Beijing Tour

We just spent the week in Beijing.

We returned home last night by high-speed train (6:14 to 22:30 pm).IMG20180713194952.jpg

Emily and Wyatt had to renew their Indonesian passports so we had to make the trip to Beijing. Unfortunately, there is no online option. We took the hard-sleeper to get to Beijing. Three berths stacked on either side of a small compartment, Emily in the bottom bunk, Wyatt in the second bunk, and me kissing the ceiling. All good so far … then the family shows up.

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Two little boys, their mom, and their grandparents. Luggage is strewn on the floor. The noise level escalates. Grandma immediately lays down. The kids take the middle and top bunk. It’s about 8:30 pm. We are finishing our takeaway meal and hoping to sleep the hours away. Hope and sleep are both fleeting on this journey northward.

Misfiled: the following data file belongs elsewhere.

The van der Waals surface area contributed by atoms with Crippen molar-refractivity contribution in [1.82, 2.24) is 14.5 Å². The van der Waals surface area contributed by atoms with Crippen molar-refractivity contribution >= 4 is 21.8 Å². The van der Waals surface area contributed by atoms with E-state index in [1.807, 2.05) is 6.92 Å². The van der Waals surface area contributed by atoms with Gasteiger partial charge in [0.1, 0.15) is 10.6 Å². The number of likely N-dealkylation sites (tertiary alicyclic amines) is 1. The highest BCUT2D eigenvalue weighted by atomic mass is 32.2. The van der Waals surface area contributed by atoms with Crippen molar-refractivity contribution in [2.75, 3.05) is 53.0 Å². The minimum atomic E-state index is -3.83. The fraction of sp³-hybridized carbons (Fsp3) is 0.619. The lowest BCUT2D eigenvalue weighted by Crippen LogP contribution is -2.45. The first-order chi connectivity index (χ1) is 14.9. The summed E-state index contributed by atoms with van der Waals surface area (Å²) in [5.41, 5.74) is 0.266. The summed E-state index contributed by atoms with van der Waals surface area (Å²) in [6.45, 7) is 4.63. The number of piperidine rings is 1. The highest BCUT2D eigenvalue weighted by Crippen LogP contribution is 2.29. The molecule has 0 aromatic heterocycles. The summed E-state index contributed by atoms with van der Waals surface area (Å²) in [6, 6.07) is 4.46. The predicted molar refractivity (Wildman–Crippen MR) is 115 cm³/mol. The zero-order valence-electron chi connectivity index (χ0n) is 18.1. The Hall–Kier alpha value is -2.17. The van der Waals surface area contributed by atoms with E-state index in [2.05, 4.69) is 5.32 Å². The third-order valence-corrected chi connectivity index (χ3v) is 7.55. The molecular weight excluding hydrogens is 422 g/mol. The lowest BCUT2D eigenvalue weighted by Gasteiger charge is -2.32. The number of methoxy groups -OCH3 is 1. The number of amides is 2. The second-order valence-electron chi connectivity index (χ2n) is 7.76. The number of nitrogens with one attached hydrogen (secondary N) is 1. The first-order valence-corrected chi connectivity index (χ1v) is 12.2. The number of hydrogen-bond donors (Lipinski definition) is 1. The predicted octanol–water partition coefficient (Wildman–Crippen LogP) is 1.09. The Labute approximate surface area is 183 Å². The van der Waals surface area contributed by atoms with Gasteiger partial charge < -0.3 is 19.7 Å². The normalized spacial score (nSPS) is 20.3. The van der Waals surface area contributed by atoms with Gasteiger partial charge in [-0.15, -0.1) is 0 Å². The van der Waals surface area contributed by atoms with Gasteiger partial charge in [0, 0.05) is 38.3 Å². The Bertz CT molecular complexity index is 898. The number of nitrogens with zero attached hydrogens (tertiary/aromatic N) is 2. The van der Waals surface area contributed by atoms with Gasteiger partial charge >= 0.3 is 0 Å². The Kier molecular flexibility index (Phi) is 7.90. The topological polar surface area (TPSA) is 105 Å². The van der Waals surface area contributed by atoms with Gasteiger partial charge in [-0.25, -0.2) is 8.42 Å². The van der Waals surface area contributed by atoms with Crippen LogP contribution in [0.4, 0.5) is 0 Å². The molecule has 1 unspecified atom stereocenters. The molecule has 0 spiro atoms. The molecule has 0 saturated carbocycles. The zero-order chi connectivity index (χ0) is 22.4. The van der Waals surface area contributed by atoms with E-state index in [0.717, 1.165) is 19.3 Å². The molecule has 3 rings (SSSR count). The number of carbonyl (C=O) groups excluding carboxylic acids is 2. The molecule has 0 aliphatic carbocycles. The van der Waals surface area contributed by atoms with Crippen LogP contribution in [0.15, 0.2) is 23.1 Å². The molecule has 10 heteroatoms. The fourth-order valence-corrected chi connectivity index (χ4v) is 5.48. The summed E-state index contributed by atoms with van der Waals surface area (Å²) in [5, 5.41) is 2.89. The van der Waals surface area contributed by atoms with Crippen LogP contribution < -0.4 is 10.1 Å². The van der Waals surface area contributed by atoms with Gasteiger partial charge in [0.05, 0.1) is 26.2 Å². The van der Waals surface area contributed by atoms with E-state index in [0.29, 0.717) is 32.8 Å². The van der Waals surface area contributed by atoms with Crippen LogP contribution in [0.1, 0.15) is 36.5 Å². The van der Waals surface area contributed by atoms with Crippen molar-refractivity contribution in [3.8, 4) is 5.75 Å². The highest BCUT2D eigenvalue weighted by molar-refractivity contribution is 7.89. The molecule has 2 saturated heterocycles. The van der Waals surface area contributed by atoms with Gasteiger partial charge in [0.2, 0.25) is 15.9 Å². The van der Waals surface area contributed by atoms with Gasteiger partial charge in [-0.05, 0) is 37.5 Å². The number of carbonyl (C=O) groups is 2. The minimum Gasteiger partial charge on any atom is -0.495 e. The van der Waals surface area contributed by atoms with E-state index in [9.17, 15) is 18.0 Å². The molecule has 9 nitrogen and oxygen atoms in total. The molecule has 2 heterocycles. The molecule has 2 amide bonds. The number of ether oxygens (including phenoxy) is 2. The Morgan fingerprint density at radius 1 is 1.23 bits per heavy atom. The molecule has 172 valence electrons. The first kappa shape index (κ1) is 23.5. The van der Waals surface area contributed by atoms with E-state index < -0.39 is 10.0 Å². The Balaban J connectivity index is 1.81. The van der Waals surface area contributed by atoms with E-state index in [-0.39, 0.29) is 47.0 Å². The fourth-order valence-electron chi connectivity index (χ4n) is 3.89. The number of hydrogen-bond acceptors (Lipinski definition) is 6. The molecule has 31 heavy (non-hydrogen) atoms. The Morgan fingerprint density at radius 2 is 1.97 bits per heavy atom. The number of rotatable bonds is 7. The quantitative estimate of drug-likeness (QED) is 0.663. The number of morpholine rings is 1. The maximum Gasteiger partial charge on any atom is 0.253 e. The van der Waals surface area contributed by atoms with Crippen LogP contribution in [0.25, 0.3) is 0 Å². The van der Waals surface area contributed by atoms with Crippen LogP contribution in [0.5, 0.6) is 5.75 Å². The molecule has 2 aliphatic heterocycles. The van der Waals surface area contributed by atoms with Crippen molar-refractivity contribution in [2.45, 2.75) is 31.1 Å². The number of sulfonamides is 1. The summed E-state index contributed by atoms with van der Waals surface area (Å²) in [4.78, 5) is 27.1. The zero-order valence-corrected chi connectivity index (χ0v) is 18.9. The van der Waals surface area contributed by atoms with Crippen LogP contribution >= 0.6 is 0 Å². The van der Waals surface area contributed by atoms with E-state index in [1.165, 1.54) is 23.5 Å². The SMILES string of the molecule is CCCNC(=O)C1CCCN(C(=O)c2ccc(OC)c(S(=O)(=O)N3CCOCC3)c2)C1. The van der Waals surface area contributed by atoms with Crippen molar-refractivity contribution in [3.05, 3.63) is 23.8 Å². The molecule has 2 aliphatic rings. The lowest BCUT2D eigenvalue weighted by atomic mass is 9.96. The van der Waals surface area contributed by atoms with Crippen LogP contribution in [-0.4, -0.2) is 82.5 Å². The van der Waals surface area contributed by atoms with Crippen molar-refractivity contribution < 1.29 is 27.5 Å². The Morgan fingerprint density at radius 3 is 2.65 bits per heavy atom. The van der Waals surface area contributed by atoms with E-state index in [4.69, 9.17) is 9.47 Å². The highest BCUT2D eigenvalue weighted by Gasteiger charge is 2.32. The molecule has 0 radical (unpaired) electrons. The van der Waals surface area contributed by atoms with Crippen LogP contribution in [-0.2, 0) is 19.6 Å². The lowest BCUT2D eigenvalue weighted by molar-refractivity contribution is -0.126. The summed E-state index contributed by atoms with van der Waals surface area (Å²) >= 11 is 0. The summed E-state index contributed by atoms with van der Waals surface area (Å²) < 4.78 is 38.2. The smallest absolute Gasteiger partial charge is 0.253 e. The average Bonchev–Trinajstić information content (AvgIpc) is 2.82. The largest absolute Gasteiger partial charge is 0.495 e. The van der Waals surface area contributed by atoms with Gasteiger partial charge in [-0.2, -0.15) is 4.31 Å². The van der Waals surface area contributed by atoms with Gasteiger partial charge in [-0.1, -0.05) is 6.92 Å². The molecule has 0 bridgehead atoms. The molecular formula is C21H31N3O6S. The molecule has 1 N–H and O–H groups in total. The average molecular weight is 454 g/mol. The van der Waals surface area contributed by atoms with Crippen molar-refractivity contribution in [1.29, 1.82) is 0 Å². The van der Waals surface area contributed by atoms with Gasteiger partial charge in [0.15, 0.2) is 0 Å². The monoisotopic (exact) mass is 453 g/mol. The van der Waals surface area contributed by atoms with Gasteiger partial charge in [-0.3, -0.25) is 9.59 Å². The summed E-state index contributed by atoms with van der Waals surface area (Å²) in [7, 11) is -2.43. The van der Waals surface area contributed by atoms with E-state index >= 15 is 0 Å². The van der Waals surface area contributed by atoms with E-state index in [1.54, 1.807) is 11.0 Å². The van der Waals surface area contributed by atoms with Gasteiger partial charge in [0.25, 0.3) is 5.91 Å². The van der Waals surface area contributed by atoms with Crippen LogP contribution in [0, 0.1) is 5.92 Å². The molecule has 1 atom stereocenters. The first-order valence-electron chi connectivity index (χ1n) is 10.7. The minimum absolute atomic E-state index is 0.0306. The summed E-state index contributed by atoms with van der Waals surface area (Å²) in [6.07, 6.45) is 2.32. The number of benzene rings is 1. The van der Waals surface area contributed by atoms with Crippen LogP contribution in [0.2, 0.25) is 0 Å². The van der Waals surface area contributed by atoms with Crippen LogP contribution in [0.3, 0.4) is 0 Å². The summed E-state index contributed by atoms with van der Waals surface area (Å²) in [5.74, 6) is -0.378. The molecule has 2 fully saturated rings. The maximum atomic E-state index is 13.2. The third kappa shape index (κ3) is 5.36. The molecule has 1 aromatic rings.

Now, what is happening with grandpa and Mom? Surely they don’t intend to sit outside the room all night? Surely not. At 10:00 pm the lights go off and they snuggle into the middle and top berths, thankfully they choose the correct ones.

The noise dies down except for sneezing, coughing, and intermittent conversations.

Now in the hallway, we’ve got a steady procession of old-smokers making their way to the bathroom, their passage heralded by hacking, throat-clearing and the uncertain shuffling of feet – following by the gentle horking and spitting for which older Chinese seem to have a knack.

I sleep for a few hours, and the kids start up. Then the two grandmothers begin to talk, as we discover there is no mother in the equation. She may have wisely jumped from the train. 2:30 seems an ideal time to have a conversation. This goes on until one of them nods off and then the kids wake up. This is followed by climbing, almost falling. Oh why did I feel the need to interrupt the plummeting children?